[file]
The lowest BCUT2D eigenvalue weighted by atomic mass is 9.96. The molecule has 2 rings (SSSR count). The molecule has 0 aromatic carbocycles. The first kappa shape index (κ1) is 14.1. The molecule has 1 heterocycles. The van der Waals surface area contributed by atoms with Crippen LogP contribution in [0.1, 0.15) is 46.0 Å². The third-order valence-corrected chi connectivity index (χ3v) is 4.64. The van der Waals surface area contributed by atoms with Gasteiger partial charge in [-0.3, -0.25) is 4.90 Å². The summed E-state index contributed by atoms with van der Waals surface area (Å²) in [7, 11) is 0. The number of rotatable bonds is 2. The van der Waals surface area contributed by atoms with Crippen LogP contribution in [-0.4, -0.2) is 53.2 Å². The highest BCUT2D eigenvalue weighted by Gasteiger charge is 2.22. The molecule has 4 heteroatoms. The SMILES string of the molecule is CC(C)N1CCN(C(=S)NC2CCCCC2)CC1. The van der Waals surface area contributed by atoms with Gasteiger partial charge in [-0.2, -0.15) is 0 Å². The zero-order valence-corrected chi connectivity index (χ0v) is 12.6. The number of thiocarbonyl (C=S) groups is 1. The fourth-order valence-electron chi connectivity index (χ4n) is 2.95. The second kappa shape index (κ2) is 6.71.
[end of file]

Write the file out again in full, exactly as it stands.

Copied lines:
The lowest BCUT2D eigenvalue weighted by atomic mass is 9.96. The molecule has 2 rings (SSSR count). The molecule has 0 aromatic carbocycles. The first kappa shape index (κ1) is 14.1. The molecule has 1 heterocycles. The van der Waals surface area contributed by atoms with Crippen LogP contribution in [0.1, 0.15) is 46.0 Å². The third-order valence-corrected chi connectivity index (χ3v) is 4.64. The van der Waals surface area contributed by atoms with Gasteiger partial charge in [-0.3, -0.25) is 4.90 Å². The summed E-state index contributed by atoms with van der Waals surface area (Å²) in [7, 11) is 0. The number of rotatable bonds is 2. The van der Waals surface area contributed by atoms with Crippen LogP contribution in [-0.4, -0.2) is 53.2 Å². The highest BCUT2D eigenvalue weighted by Gasteiger charge is 2.22. The molecule has 4 heteroatoms. The SMILES string of the molecule is CC(C)N1CCN(C(=S)NC2CCCCC2)CC1. The van der Waals surface area contributed by atoms with Gasteiger partial charge in [-0.2, -0.15) is 0 Å². The zero-order valence-corrected chi connectivity index (χ0v) is 12.6. The number of thiocarbonyl (C=S) groups is 1. The fourth-order valence-electron chi connectivity index (χ4n) is 2.95. The second kappa shape index (κ2) is 6.71.